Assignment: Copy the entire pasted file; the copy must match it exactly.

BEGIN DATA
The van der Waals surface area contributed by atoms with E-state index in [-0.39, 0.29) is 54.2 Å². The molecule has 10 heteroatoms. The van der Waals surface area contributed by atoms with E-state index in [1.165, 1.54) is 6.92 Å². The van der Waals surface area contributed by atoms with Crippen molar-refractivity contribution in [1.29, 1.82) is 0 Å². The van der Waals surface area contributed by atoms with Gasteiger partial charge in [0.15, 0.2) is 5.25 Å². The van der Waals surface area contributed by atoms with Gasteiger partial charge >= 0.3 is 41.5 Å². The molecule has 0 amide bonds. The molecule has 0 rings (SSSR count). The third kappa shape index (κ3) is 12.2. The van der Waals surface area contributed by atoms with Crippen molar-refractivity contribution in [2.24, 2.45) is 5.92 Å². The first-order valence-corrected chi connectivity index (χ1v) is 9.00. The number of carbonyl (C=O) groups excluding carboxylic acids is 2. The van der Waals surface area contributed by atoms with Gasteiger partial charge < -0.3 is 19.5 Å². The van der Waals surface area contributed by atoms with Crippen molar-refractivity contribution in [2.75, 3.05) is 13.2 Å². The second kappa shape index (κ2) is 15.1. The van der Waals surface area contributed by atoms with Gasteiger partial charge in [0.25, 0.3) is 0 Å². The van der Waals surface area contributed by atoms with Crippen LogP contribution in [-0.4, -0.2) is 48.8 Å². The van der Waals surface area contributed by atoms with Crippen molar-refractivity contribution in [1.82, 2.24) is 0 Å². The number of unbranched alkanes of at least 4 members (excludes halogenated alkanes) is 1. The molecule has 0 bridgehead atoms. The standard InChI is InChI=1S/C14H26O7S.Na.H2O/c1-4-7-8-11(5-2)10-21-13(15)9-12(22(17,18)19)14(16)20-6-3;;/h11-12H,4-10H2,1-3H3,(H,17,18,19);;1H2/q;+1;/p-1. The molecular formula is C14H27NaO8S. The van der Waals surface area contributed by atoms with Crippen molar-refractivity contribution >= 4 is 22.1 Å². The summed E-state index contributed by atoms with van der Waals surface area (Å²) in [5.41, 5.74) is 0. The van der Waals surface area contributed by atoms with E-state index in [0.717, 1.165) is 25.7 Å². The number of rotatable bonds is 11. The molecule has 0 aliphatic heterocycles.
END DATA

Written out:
The van der Waals surface area contributed by atoms with E-state index in [-0.39, 0.29) is 54.2 Å². The molecule has 10 heteroatoms. The van der Waals surface area contributed by atoms with E-state index in [1.165, 1.54) is 6.92 Å². The van der Waals surface area contributed by atoms with Crippen molar-refractivity contribution in [1.29, 1.82) is 0 Å². The van der Waals surface area contributed by atoms with Gasteiger partial charge in [0.15, 0.2) is 5.25 Å². The van der Waals surface area contributed by atoms with Gasteiger partial charge >= 0.3 is 41.5 Å². The molecule has 0 amide bonds. The molecule has 0 rings (SSSR count). The third kappa shape index (κ3) is 12.2. The van der Waals surface area contributed by atoms with Crippen molar-refractivity contribution in [2.24, 2.45) is 5.92 Å². The first-order valence-corrected chi connectivity index (χ1v) is 9.00. The number of carbonyl (C=O) groups excluding carboxylic acids is 2. The van der Waals surface area contributed by atoms with Gasteiger partial charge < -0.3 is 19.5 Å². The van der Waals surface area contributed by atoms with Crippen molar-refractivity contribution in [2.75, 3.05) is 13.2 Å². The second kappa shape index (κ2) is 15.1. The van der Waals surface area contributed by atoms with Gasteiger partial charge in [0.25, 0.3) is 0 Å². The van der Waals surface area contributed by atoms with Crippen LogP contribution in [-0.4, -0.2) is 48.8 Å². The van der Waals surface area contributed by atoms with Crippen molar-refractivity contribution in [1.82, 2.24) is 0 Å². The number of unbranched alkanes of at least 4 members (excludes halogenated alkanes) is 1. The molecule has 0 bridgehead atoms. The standard InChI is InChI=1S/C14H26O7S.Na.H2O/c1-4-7-8-11(5-2)10-21-13(15)9-12(22(17,18)19)14(16)20-6-3;;/h11-12H,4-10H2,1-3H3,(H,17,18,19);;1H2/q;+1;/p-1. The molecular formula is C14H27NaO8S. The van der Waals surface area contributed by atoms with Crippen molar-refractivity contribution >= 4 is 22.1 Å². The summed E-state index contributed by atoms with van der Waals surface area (Å²) in [5.41, 5.74) is 0. The van der Waals surface area contributed by atoms with E-state index in [0.717, 1.165) is 25.7 Å². The number of rotatable bonds is 11. The molecule has 0 aliphatic heterocycles.